Keep the ASUC election classy

CAMPUS ISSUES: Vicious personal attacks against CalSERVE presidential candidate Naweed Mohabbat were not the right way of voicing legitimate concerns about his character

The ASUC election took a turn for the nasty this week. Never in recent memory have elections been this negative, nor has the democratic process made the UC Berkeley student body look so bad.

The week’s vitriol, mostly targeting CalSERVE members, began with legitimate concerns about ostensibly inconsistent statements presidential candidate Naweed Mohabbat made about his stance on Israel-related divestment. But those concerns devolved into mudslinging that unfairly shifted public attention to attacking the character of a candidate rather than engaging with the real issues at hand.

At a town hall hosted by members of the campus Jewish community April 1, Mohabbat indicated he opposed the global Boycott, Divestment and Sanctions movement against Israel and said he would work to make sure the issue of divestment wasn’t brought up again on campus. Then, at The Daily Californian’s ASUC Candidates Forum on April 4, he said he supported targeted divestment from Israel and would oppose an effort by the ASUC Senate to reverse its pro-divestment stance. The next day, he said he did support the global BDS movement during a Middle Eastern, Muslim and South Asian community town hall.

SQUELCH! Senator Grant Fineman, one of the Jewish town hall’s hosts, drew attention to those apparently contradictory comments, arguing in an op-ed that they constituted an intentional attempt to mislead the Jewish community.

Students are right to be concerned about such statements by a front-runner for the student body’s highest office, and CalSERVE deserved the chance to publicly clarify them. But while Fineman did well to bring the issue to light, his hostile tone was unnecessary and the ensuing smear effort against Mohabbat was even worse. Most significantly, the creation of a website entitled “Mohabbat Dishonesty: Naweed Misleads” represented an overt attempt to use Mohabbat’s unclear remarks for political advantage in a manner unbefitting of elected officials.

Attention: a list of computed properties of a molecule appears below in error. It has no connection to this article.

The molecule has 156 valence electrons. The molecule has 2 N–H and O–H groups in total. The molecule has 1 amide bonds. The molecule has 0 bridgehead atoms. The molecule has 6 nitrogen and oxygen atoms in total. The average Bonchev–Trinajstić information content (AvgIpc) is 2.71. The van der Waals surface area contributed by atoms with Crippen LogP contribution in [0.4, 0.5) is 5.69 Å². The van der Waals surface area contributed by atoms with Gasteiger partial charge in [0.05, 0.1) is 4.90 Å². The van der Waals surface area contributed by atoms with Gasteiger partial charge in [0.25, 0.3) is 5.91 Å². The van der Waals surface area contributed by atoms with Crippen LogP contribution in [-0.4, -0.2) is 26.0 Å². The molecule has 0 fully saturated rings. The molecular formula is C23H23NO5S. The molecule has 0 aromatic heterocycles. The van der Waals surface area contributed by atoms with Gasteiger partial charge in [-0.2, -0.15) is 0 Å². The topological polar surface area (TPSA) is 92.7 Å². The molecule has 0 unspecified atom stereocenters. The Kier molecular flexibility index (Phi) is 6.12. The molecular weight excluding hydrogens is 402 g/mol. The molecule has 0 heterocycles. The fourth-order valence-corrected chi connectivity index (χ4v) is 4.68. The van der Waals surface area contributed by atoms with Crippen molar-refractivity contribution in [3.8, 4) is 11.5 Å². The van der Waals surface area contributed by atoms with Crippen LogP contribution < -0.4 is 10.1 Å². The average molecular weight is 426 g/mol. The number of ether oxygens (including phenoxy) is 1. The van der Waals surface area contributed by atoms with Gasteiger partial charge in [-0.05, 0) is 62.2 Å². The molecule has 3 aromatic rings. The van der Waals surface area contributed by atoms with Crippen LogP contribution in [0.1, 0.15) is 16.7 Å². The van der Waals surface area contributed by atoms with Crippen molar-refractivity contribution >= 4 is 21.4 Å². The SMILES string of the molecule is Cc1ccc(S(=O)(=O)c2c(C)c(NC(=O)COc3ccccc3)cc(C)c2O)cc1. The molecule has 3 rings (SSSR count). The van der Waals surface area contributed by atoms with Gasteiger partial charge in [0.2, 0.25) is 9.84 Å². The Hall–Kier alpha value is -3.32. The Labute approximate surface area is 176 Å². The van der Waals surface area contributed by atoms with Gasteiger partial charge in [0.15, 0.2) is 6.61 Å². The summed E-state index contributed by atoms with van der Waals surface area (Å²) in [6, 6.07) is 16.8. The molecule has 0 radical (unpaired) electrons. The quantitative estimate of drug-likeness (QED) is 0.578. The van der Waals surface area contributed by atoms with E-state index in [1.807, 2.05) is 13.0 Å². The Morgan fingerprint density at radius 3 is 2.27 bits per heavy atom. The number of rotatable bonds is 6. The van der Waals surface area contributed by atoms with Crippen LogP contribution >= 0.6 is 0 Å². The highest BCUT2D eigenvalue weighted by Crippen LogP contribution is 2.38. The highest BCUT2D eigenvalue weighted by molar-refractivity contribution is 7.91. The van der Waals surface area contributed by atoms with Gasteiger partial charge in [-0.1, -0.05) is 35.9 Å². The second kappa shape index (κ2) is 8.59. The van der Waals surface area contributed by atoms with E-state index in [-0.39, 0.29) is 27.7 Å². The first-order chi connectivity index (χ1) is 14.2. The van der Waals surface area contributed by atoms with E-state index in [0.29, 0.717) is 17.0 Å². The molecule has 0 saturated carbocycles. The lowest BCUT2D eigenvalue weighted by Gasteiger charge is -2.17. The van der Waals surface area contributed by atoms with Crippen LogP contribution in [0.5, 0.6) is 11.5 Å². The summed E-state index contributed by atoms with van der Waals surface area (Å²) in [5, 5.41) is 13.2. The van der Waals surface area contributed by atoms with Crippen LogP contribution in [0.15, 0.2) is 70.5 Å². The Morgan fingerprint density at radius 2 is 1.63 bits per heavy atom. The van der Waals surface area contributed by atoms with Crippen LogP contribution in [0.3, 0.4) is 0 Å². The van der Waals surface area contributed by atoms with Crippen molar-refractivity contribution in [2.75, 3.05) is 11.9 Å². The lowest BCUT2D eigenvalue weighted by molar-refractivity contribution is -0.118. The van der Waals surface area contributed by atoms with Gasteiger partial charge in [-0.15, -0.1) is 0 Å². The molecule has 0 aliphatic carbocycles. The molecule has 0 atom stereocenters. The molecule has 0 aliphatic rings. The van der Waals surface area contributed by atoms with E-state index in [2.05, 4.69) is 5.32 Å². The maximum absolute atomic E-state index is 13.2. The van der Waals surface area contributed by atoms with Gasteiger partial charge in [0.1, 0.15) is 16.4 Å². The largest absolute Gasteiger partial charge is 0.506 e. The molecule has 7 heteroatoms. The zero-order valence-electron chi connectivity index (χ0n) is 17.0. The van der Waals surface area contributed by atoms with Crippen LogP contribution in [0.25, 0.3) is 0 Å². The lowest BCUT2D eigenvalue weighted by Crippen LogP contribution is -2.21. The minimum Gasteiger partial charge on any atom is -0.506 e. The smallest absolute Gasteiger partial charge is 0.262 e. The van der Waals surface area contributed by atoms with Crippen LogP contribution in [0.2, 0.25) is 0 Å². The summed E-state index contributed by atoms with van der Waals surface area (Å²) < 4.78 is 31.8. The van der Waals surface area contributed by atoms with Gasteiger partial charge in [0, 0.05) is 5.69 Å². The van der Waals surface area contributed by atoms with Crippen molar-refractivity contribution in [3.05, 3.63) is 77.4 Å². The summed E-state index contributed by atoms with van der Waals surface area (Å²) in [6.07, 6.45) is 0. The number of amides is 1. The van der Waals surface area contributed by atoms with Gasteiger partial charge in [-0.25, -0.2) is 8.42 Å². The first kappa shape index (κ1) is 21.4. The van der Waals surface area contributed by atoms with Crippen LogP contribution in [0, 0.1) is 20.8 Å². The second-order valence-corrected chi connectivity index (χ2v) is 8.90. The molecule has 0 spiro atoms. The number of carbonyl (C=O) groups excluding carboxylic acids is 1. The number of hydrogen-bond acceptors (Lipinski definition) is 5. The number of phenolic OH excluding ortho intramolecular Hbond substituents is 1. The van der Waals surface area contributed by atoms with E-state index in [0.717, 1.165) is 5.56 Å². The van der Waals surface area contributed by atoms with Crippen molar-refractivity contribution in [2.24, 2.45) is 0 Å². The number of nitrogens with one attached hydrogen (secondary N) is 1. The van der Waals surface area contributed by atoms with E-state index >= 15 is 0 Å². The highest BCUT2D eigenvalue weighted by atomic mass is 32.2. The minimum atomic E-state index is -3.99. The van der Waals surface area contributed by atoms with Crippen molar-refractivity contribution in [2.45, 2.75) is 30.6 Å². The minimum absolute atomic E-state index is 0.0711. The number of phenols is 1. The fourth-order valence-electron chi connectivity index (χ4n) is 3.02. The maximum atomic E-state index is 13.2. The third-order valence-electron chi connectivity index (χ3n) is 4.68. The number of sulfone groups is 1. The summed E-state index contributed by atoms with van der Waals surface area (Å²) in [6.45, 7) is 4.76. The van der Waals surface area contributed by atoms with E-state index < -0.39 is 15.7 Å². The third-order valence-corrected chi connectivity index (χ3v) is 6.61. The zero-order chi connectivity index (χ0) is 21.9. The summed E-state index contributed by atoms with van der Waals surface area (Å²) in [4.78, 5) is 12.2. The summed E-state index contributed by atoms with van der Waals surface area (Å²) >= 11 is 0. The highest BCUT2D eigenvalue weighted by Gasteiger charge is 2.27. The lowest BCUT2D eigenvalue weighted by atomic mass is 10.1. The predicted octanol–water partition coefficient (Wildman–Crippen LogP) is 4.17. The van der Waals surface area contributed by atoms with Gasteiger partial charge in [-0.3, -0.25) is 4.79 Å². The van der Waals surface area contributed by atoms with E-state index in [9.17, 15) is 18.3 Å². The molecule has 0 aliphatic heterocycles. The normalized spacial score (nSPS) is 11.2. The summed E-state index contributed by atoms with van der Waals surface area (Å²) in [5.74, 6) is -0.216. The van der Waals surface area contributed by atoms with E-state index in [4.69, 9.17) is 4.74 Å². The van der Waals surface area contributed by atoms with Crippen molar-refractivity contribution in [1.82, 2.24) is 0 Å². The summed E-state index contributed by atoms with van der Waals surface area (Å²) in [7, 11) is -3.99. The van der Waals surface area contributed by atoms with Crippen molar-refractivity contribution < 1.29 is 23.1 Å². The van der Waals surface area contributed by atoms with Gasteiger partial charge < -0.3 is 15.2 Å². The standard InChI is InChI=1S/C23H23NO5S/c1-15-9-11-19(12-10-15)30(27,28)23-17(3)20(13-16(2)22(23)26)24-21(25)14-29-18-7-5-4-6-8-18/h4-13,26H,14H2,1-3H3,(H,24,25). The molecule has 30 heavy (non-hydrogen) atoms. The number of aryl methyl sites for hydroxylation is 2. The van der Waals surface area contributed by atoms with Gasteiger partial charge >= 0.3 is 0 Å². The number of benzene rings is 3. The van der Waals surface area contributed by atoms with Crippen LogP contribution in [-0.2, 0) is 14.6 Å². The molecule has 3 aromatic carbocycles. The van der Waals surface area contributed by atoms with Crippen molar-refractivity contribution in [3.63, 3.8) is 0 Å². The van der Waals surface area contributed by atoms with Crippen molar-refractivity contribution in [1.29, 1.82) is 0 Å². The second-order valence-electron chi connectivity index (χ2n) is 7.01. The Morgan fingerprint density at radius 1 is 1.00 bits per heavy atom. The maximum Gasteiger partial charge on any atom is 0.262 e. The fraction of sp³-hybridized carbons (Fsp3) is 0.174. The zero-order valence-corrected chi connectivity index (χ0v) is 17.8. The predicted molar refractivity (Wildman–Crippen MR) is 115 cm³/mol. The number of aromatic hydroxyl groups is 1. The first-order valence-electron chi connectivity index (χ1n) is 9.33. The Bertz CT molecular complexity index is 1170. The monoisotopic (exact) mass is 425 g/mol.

Revealing Mohabbat’s statements was enough — students should have been left to make judgments about him for themselves. Sadly, the way that the information was promoted opened the door to a counterproductive effort to paint Mohabbat altogether as a liar, creating a more vindictive campaign atmosphere overall. Public focus on the election’s more pressing issues — and likely faith in the ASUC as an institution as well — subsequently eroded.

The apparent effort to spoil Mohabbat’s campaign also caused needless division of the Jewish community. Many Jewish students felt that Fineman’s stance toward Mohabbat did not reflect their own feelings, yet the effort has made it seem like divestment is the only issue of concern for the Jewish community — which is much more diverse in its interests, concerns and political expression.

The negativity continued with personal attacks on others involved in the election. An anonymous user-created post on BuzzFeed targeted Caitlin Quinn, CalSERVE’s candidate for external affairs vice president, for her past posts on social media. And ironically, the party website of presidential candidate Pierre Bourbonnais — who has said he wants to foster community among students and shift focus away from the campus’s most divisive issues — also partook in personal mudslinging when it lambasted ASUC President DeeJay Pepito for her tactics in dealing with UC President Janet Napolitano. In each instance, opponents had legitimate criticisms to raise, but the hostile manner in which they were expressed further tainted the discourse surrounding this election.

As a whole, the UC Berkeley student community should be mature enough to talk about divestment — and other thorny issues — in a productive way. Although divestment is a valid subject, the symbolic and divisive issue should not have come to dominate this year’s election. It’s disappointing to see student leaders exploit such a politically charged subject to advance their own goals.

Correction(s):
A previous version of this editorial incorrectly identified Caitlin Quinn as a candidate for executive affairs vice president. In fact, she’s a candidate for external affairs vice president.